CRIMINAL LAW (SIDEWALK WAS NOT USED AS A DANGEROUS INSTRUMENT IN THIS ASSAULT CASE)/ASSAULT (SIDEWALK WAS NOT USED AS A DANGEROUS INSTRUMENT IN THIS ASSAULT CASE)/DANGEROUS INSTRUMENT (SIDEWALK WAS NOT USED AS A DANGEROUS INSTRUMENT IN THIS ASSAULT CASE)

 

CRIMINAL LAW.

 

SIDEWALK WAS NOT USED AS A DANGEROUS INSTRUMENT IN THIS ASSAULT CASE.

 

The Second Department determined, under the facts, the sidewalk was not "used" as a dangerous instrument by the defendant. The defendant punched the victim who then fell and struck his head on the sidewalk, suffering very serious injury. Although it is possible to intentionally or recklessly "use" a sidewalk as a dangerous instrument, here the sidewalk was not "used" by the defendant to cause injury withn the meaning of the assault statute (Penal Law 120.05(4)):

 

We agree with the People's interpretation of Penal Law § 120.05(4) that the reckless mens rea must be read to modify the phrase "by means of . . . a dangerous instrument" (see Penal Law § 15.05[3]), and that the statute does not, as the Supreme Court held, require "purposeful use" of the dangerous instrument (see Penal Law § 15.15[1]...). However, we disagree with the People's contention that Penal Law § 120.05(4) does not require that the serious physical injury be recklessly caused by the use of a dangerous instrument. Such a reading of the statute ignores the definition of dangerous instrument, which expressly focuses on the circumstances in which the instrument is "used" (Penal Law § 10.00[13]), and the use-oriented approach that has evolved directly from that definition ... . Moreover, a person can "use" a dangerous instrument in a reckless manner ... . Therefore, a conviction under Penal Law § 120.05(4) requires legally sufficient evidence establishing that the defendant recklessly "used" the dangerous instrument. People v McElroy, 2016 NY Slip Op 03897, 2nd Dept 5-18-16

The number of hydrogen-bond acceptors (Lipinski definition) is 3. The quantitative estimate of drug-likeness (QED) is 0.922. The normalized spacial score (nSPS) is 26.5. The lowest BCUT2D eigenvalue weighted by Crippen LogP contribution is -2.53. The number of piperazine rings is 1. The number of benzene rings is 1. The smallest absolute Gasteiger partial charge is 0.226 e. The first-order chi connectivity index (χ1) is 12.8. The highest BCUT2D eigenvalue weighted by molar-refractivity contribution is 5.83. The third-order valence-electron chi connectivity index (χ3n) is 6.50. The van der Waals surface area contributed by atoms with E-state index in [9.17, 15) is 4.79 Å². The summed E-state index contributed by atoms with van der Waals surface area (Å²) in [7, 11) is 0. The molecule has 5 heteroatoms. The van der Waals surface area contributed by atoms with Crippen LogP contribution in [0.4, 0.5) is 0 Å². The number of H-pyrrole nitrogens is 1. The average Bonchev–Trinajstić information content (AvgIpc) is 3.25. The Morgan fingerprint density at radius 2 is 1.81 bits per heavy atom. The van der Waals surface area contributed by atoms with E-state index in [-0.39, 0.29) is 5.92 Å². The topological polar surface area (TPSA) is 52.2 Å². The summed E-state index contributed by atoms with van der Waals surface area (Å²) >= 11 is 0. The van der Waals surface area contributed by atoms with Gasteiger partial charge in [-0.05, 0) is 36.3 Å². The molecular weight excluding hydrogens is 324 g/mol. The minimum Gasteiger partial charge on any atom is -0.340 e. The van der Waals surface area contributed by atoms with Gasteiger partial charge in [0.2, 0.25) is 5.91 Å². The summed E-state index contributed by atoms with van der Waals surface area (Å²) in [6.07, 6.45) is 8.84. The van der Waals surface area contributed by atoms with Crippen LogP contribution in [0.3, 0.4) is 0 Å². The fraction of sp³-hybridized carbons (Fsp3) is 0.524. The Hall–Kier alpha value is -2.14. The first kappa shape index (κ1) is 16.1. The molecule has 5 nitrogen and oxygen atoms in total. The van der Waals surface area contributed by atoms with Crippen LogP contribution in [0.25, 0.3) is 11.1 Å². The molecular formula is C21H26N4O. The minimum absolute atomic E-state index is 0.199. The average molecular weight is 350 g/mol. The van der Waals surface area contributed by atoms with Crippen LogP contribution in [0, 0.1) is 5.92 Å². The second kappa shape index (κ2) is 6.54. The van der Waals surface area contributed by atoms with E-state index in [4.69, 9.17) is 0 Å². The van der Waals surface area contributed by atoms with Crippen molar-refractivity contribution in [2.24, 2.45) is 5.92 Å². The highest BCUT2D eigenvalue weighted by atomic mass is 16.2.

CRIMINAL LAW (DENIAL, WITHOUT A HEARING, OF DEFENSE MOTION TO PRESENT EXPERT TESTIMONY ON THE SCIENCE OF FALSE CONFESSIONS WAS AN ABUSE OF DISCRETION)/EVIDENCE (CRIMINAL LAW, DENIAL, WITHOUT A HEARING, OF DEFENSE MOTION TO PRESENT EXPERT TESTIMONY ON THE SCIENCE OF FALSE CONFESSIONS WAS AN ABUSE OF DISCRETION)/FALSE CONFESSIONS (CRIMINAL LAW, DENIAL, WITHOUT A HEARING, OF DEFENSE MOTION TO PRESENT EXPERT TESTIMONY ON THE SCIENCE OF FALSE CONFESSIONS WAS AN ABUSE OF DISCRETION).EXPERT OPINION EVIDENCE (CRIMINAL LAW, DENIAL, WITHOUT A HEARING, OF DEFENSE MOTION TO PRESENT EXPERT TESTIMONY ON THE SCIENCE OF FALSE CONFESSIONS WAS AN ABUSE OF DISCRETION)

 

CRIMINAL LAW, EVIDENCE.

 

DENIAL, WITHOUT A HEARING, OF DEFENSE MOTION TO PRESENT EXPERT TESTIMONY ON THE SCIENCE OF FALSE CONFESSIONS WAS AN ABUSE OF DISCRETION.

 

The First Department, in a full-fledged opinion by Justice Kapnick, over an extensive two-justice dissent, determined, under the facts, the trial court abused its discretion when it denied, without a hearing, defendant's motion to present expert opinion evidence concerning the science of false confessions: